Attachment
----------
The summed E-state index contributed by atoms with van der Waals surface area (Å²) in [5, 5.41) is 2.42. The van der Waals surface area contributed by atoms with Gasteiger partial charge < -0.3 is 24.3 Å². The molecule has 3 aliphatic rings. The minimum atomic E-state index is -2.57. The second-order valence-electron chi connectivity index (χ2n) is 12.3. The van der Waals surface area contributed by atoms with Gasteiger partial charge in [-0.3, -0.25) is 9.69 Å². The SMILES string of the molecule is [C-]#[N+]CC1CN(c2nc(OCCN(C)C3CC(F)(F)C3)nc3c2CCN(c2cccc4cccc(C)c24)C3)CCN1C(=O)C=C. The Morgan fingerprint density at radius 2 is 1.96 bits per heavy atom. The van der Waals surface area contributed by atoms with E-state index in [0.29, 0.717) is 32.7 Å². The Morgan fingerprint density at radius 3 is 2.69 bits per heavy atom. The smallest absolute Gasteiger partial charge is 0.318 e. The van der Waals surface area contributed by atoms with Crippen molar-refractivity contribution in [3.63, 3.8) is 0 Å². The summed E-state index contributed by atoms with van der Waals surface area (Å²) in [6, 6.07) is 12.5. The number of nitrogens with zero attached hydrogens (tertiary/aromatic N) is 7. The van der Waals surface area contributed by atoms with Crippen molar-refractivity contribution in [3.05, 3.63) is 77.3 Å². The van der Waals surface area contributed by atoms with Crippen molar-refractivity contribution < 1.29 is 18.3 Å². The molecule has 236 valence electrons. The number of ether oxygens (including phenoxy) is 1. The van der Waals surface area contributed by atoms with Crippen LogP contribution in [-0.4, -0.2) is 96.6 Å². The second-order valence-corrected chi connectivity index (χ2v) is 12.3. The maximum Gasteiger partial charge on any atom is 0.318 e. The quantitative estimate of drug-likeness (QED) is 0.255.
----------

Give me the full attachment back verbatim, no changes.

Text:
The summed E-state index contributed by atoms with van der Waals surface area (Å²) in [5, 5.41) is 2.42. The van der Waals surface area contributed by atoms with Gasteiger partial charge < -0.3 is 24.3 Å². The molecule has 3 aliphatic rings. The minimum atomic E-state index is -2.57. The second-order valence-electron chi connectivity index (χ2n) is 12.3. The van der Waals surface area contributed by atoms with Gasteiger partial charge in [-0.3, -0.25) is 9.69 Å². The SMILES string of the molecule is [C-]#[N+]CC1CN(c2nc(OCCN(C)C3CC(F)(F)C3)nc3c2CCN(c2cccc4cccc(C)c24)C3)CCN1C(=O)C=C. The Morgan fingerprint density at radius 2 is 1.96 bits per heavy atom. The van der Waals surface area contributed by atoms with E-state index in [0.29, 0.717) is 32.7 Å². The Morgan fingerprint density at radius 3 is 2.69 bits per heavy atom. The smallest absolute Gasteiger partial charge is 0.318 e. The van der Waals surface area contributed by atoms with Crippen molar-refractivity contribution in [3.63, 3.8) is 0 Å². The summed E-state index contributed by atoms with van der Waals surface area (Å²) in [6, 6.07) is 12.5. The number of nitrogens with zero attached hydrogens (tertiary/aromatic N) is 7. The van der Waals surface area contributed by atoms with Crippen molar-refractivity contribution in [3.05, 3.63) is 77.3 Å². The van der Waals surface area contributed by atoms with Crippen molar-refractivity contribution < 1.29 is 18.3 Å². The molecule has 236 valence electrons. The number of ether oxygens (including phenoxy) is 1. The van der Waals surface area contributed by atoms with Crippen LogP contribution in [-0.4, -0.2) is 96.6 Å². The second-order valence-corrected chi connectivity index (χ2v) is 12.3. The maximum Gasteiger partial charge on any atom is 0.318 e. The quantitative estimate of drug-likeness (QED) is 0.255.